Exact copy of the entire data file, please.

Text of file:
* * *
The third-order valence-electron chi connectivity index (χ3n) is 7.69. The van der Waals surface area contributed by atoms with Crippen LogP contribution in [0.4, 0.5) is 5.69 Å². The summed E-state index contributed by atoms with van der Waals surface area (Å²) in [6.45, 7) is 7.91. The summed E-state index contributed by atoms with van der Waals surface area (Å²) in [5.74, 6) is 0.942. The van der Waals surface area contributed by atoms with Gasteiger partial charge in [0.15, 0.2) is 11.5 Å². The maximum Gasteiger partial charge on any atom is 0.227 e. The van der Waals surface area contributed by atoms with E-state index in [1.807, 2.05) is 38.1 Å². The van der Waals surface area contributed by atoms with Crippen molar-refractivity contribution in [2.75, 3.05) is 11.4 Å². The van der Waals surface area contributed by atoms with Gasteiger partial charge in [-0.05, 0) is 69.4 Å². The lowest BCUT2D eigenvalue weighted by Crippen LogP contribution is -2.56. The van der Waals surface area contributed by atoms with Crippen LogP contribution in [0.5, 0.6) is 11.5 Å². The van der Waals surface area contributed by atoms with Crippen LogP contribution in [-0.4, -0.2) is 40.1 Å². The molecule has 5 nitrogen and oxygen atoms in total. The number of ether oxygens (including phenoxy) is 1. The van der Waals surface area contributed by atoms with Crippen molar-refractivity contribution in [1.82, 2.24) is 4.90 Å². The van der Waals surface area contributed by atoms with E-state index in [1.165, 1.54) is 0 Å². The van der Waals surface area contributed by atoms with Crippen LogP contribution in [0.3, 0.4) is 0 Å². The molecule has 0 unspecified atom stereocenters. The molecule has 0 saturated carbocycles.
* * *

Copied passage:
The third-order valence-electron chi connectivity index (χ3n) is 7.69. The van der Waals surface area contributed by atoms with Crippen LogP contribution in [0.4, 0.5) is 5.69 Å². The summed E-state index contributed by atoms with van der Waals surface area (Å²) in [6.45, 7) is 7.91. The summed E-state index contributed by atoms with van der Waals surface area (Å²) in [5.74, 6) is 0.942. The van der Waals surface area contributed by atoms with Gasteiger partial charge in [0.15, 0.2) is 11.5 Å². The maximum Gasteiger partial charge on any atom is 0.227 e. The van der Waals surface area contributed by atoms with E-state index in [1.807, 2.05) is 38.1 Å². The van der Waals surface area contributed by atoms with Crippen molar-refractivity contribution in [2.75, 3.05) is 11.4 Å². The van der Waals surface area contributed by atoms with Gasteiger partial charge in [-0.05, 0) is 69.4 Å². The lowest BCUT2D eigenvalue weighted by Crippen LogP contribution is -2.56. The van der Waals surface area contributed by atoms with Crippen LogP contribution in [0.5, 0.6) is 11.5 Å². The van der Waals surface area contributed by atoms with Crippen LogP contribution in [-0.4, -0.2) is 40.1 Å². The molecule has 5 nitrogen and oxygen atoms in total. The number of ether oxygens (including phenoxy) is 1. The van der Waals surface area contributed by atoms with Crippen molar-refractivity contribution in [1.82, 2.24) is 4.90 Å². The van der Waals surface area contributed by atoms with E-state index in [1.165, 1.54) is 0 Å². The van der Waals surface area contributed by atoms with Crippen LogP contribution in [0.3, 0.4) is 0 Å². The molecule has 0 unspecified atom stereocenters. The molecule has 0 saturated carbocycles.